How to Plan a Field Trip
How to Plan a Field Trip
Field trips out into the community can be an invaluable experience for your Global Minds students, as working in the community and making a difference is one of the main goals of the club. In this document, you’ll find a step-by-step process of how to organize a student field trip with Global Minds, a sample introductory email you could send to establish contact with the place/group, and a few ideas of field trips you could take, based on each Global Minds educational pillar.
1. Choose an education area See which educational content area your students are interested in exploring further within their community. From there, select a local organization or place that could fit with your chosen education area (see some ideas below).
2. Select a date/time and secure school permissions Before finalizing a date and time with the organization or place you want to visit, double check with your school to see what their procedure is for arranging a field trip. For example, what kinds of permission forms are needed, what is the cost or procedure for arranging a bus (if needed), and what will the cost be (if any) for students? Making a timeline of what needs to be done prior to a field trip is a great way to ensure you are making the necessary paperwork deadlines for your school.
3. What will you do there? What is the purpose? Consider what your Global Minds club is going to accomplish on the field trip. Work with the contact at the organization/place to plan out what will happen during the field trip. Having a solid timeline of events will take a lot of stress away from the day of.
4. Ensure all needs will be met. Where will students be eating lunch? What type of clothing should students wear? Is there anything special your students need to bring with them in order to be prepared? Work with your contact to get everything ironed out prior to the trip, so that you can effectively answer any questions your students might have.
Sample Introductory Email To Local Contact (if listed) or Whom It May Concern:
I am currently involved with an international organization known as The Global Minds Initiative. The school-wide Global Minds clubs aim to change the typical high (or middle) school atmosphere by promoting acceptance, understanding, and global perspectives. We participate in after-school activities based on educational pillars such as sustainability, cultural/individual identity, human rights, and confronting conflicts. These activities encourage students to work together, and to make a difference in their community. I found ___(name of org/place)______ on ____(name of site)___, and I felt that the possibility of organizing a field trip to your ____(name of place/site)___, for an activity or a project would be a great fit, because _____(describe why you chose this org/place)_____. Again, since one of our major goals is to get students more active in the communities that they call home, I am looking to partner with groups such as yours to increase our involvement and service in the community.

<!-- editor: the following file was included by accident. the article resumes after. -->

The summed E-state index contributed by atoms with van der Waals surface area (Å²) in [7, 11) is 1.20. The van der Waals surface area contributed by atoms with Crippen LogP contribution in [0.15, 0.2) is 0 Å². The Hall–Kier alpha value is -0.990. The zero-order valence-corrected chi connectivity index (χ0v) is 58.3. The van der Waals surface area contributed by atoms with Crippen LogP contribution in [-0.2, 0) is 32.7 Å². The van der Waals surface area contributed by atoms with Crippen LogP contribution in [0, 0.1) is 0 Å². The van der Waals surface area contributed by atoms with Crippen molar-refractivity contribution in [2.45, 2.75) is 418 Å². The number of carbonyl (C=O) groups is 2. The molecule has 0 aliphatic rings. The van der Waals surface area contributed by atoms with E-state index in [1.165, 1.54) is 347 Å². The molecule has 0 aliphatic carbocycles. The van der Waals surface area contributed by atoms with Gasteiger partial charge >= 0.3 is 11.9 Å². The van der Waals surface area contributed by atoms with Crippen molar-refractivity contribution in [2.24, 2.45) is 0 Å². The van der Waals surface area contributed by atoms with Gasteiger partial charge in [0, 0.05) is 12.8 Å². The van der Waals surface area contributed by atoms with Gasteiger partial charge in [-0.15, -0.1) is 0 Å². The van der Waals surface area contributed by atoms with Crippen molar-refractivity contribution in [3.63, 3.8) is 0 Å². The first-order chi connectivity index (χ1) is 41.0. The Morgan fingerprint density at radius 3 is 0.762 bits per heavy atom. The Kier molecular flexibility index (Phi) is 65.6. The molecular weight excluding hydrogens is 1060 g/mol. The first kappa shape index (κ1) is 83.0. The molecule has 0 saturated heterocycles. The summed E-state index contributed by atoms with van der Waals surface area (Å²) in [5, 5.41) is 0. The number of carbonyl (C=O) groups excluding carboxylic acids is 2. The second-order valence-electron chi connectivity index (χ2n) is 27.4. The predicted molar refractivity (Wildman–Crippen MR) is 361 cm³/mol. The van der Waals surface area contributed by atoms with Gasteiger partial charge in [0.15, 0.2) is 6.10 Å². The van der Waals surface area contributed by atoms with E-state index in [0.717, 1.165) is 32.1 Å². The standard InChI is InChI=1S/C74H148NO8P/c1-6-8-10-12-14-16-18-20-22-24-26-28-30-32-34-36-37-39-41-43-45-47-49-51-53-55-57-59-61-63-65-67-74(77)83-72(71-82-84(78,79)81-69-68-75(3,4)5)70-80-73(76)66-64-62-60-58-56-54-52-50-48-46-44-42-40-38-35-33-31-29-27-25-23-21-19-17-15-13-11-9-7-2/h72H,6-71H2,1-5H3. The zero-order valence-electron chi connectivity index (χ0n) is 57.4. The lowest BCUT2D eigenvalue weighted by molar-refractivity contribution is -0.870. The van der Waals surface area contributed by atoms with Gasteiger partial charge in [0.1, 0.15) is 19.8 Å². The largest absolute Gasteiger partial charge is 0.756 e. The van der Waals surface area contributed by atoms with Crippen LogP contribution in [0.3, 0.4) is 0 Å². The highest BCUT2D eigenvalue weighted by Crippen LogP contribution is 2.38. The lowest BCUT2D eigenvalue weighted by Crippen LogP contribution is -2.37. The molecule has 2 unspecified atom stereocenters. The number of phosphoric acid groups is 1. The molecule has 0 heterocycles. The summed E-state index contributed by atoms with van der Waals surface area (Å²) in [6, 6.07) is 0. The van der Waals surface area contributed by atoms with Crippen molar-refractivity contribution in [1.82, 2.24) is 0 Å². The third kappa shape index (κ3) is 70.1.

Thank you, ___(your name here)_____ __(contact phone number)_____ __(contact email address)_____
Field Trip Ideas
1. Visit a local greenhouse, or gardening organization 2. Visit a city planning commission or the office of a city planner 3. Visit a local company, and discuss their sustainability practices 4. Visit a water/sewage authority and work with water tables 5. Visit a farmer’s market and ask farmers about their experiences Cultural/Individual Identity
1. Visit (or hold) a multicultural night at a school 2. Visit a local cultural center (Islamic, Jewish, African American, refugee, etc.) 3. Attend an LGBTQ+ event or meeting 4. Visit an art museum 5. Attend a refugee event or coalition meeting Human Rights
1. Visit a local courthouse 2. Visit the office of a senator or congressman to discuss their ideas 3. Visit a local member/lawyer for the ACLU 4. Volunteer or work with a women’s organization 5. Visit a Planned Parenthood (or similar health organization)
Conflict and Resolution
1. Visit a local courthouse 2. Visit a local member/lawyer for the ACLU 3. Visit the office of a local senator or congressman 4. Visit a local cultural center (Islamic, Jewish, African American, refugee, etc.) 5. Visit a history museum/center